Photo: sergeant killroy on Flickr
Stocks were a bit volatile. After the FOMC minutes came out, they fell. Unfortunately, a rally in the last hour of trading could bring stocks out of the red.First the scoreboard:
Dow: 12,604, -48.5, -0.3%
S&P 500: 1,341, -0.0, -0.0%
NASDAQ: 2,887, -14.3, -0.4%
And now the top stories:
- The government released three reports today.
- The May U.S. trade balance report showed that the trade deficit narrowed to $48.7 billion. This was right in line with the $48.6 billion that analysts were looking for. Technically, a trade deficit subtracts from GDP. See The History Of The Asian Economy Like You’ve Never Seen It Before >
- Corn prices spiked then sank following a USDA report showing that corn crop yield estimates were slashed by 20 bushels to 146 bushels per acre. Farmers have been struggling to keep the grain alive during these drought-like conditions. SEE ALSO: MORGAN STANLEY: This Is What 14 Key Commodities Will Do This Year And Next Year >
- The minutes of the Federal Open Market Committee (FOMC) meeting were published at 2:00 PM EST today. There was nothing too exciting. “A few members expressed the view that further policy stimulus likely would be necessary to promote satisfactory growth in employment and to ensure that the inflation rate would be at the Committee’s goal.” SEE ALSO: Richard Russell Says ‘Ben Bernanke Is No Jesus’ >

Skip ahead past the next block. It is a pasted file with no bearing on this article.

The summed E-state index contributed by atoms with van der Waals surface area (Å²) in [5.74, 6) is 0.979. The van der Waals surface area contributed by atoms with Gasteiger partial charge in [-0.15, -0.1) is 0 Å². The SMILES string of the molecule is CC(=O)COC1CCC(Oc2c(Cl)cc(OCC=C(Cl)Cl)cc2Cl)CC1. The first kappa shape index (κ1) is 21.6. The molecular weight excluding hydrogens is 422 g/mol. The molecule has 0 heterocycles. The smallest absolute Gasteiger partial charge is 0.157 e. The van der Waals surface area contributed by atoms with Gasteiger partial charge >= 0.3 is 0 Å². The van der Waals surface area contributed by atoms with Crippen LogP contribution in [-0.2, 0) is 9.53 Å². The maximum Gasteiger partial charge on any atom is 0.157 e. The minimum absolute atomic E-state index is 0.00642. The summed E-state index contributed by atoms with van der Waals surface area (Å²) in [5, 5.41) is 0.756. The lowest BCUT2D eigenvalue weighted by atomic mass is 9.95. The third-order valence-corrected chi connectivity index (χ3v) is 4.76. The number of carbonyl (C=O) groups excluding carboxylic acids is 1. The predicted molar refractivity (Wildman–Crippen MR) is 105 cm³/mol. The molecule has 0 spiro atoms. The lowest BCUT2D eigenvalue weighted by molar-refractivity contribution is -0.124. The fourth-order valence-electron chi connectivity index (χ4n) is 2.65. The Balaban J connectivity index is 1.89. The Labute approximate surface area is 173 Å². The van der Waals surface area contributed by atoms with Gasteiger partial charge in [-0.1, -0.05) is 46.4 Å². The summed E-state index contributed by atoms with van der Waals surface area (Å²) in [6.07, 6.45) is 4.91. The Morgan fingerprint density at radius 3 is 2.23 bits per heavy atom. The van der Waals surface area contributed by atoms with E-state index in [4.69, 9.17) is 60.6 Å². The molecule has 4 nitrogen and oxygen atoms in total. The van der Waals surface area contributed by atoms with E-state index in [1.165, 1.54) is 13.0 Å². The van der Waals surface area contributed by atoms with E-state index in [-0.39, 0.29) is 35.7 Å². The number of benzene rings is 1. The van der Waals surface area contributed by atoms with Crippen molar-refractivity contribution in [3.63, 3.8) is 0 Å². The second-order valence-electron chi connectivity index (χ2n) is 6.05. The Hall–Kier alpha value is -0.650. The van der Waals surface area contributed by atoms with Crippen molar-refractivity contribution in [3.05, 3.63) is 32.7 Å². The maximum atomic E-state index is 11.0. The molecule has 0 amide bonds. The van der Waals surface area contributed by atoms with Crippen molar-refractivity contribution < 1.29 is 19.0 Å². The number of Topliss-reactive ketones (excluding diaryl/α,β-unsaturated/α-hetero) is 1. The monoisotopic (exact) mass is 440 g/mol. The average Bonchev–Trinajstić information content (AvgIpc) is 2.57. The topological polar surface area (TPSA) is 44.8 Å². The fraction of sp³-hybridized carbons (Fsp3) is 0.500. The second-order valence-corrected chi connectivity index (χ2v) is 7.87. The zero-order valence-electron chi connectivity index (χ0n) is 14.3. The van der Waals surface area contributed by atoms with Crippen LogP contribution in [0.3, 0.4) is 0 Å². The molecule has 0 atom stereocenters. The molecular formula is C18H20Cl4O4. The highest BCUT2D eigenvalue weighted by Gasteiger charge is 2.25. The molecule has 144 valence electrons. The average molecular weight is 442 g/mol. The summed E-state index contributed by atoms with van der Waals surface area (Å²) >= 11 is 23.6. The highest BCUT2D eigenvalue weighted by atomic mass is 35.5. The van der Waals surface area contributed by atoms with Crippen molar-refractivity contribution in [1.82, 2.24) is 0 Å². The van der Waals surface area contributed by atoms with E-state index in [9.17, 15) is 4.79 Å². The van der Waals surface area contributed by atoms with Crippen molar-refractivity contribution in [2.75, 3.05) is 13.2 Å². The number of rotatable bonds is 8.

- While on the subject of the Fed, the NY Fed’s Liberty Street Economics blog published a study titled Pre-FOMC Announcement Drift showing that almost all of the money in the market can be made using a Fed frontrunning strategy.
- There wasn’t too much other news worth mentioning. But the economists, market experts, and bloggers sounded off in full force. Noted blogger Mish Shedlock presented his comprehensive case that a recession was already here. However, Shedlock is sticking to the NBER’s definition of a recession, which can occur even when GDP is growing.
- The most notable economist to speak out today was Deutsche Bank’s Joe LaVorgna. Consistently a bull, LaVorgna surprised many by slashing his Q2 GDP growth estimate from 2.4 per cent to 1.4 per cent. “Recent economic news highlighting weaker inventory stocking as well as softer international trade have caused us to cut our forecast,” wrote LaVorgna.
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